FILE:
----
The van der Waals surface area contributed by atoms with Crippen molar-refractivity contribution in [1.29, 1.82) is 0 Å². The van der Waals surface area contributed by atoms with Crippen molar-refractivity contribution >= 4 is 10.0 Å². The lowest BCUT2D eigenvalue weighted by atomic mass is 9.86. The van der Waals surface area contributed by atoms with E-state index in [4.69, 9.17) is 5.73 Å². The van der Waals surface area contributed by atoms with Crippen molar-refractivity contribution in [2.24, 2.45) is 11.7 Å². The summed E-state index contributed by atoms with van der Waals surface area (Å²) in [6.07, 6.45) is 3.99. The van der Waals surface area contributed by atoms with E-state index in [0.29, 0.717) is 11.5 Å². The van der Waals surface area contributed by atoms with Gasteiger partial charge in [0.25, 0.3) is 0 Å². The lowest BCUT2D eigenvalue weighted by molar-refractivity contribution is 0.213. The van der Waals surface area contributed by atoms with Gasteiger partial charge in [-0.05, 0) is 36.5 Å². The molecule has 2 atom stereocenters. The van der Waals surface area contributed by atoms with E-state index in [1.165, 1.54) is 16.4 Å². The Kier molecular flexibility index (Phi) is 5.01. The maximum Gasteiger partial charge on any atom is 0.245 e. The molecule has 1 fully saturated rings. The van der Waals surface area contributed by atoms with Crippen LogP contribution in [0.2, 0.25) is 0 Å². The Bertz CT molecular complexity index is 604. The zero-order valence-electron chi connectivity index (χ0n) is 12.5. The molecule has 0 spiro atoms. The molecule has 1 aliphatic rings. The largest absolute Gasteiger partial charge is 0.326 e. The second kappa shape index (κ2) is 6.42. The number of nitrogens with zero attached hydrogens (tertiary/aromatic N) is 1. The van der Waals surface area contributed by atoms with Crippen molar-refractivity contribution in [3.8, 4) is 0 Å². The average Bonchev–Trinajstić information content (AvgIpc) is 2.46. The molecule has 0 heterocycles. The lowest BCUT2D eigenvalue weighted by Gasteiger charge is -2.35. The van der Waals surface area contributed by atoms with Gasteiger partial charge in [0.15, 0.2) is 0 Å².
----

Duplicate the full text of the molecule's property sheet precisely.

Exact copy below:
The van der Waals surface area contributed by atoms with Crippen molar-refractivity contribution in [1.29, 1.82) is 0 Å². The van der Waals surface area contributed by atoms with Crippen molar-refractivity contribution >= 4 is 10.0 Å². The lowest BCUT2D eigenvalue weighted by atomic mass is 9.86. The van der Waals surface area contributed by atoms with E-state index in [4.69, 9.17) is 5.73 Å². The van der Waals surface area contributed by atoms with Crippen molar-refractivity contribution in [2.24, 2.45) is 11.7 Å². The summed E-state index contributed by atoms with van der Waals surface area (Å²) in [6.07, 6.45) is 3.99. The van der Waals surface area contributed by atoms with E-state index in [0.29, 0.717) is 11.5 Å². The van der Waals surface area contributed by atoms with Gasteiger partial charge in [0.25, 0.3) is 0 Å². The lowest BCUT2D eigenvalue weighted by molar-refractivity contribution is 0.213. The van der Waals surface area contributed by atoms with Gasteiger partial charge in [-0.05, 0) is 36.5 Å². The molecule has 2 atom stereocenters. The van der Waals surface area contributed by atoms with E-state index in [1.165, 1.54) is 16.4 Å². The Kier molecular flexibility index (Phi) is 5.01. The maximum Gasteiger partial charge on any atom is 0.245 e. The molecule has 1 fully saturated rings. The van der Waals surface area contributed by atoms with Crippen LogP contribution in [0.2, 0.25) is 0 Å². The Bertz CT molecular complexity index is 604. The zero-order valence-electron chi connectivity index (χ0n) is 12.5. The molecule has 0 spiro atoms. The molecule has 1 aliphatic rings. The largest absolute Gasteiger partial charge is 0.326 e. The second kappa shape index (κ2) is 6.42. The number of nitrogens with zero attached hydrogens (tertiary/aromatic N) is 1. The van der Waals surface area contributed by atoms with Crippen molar-refractivity contribution in [3.8, 4) is 0 Å². The average Bonchev–Trinajstić information content (AvgIpc) is 2.46. The molecule has 0 heterocycles. The lowest BCUT2D eigenvalue weighted by Gasteiger charge is -2.35. The van der Waals surface area contributed by atoms with Gasteiger partial charge in [0.15, 0.2) is 0 Å².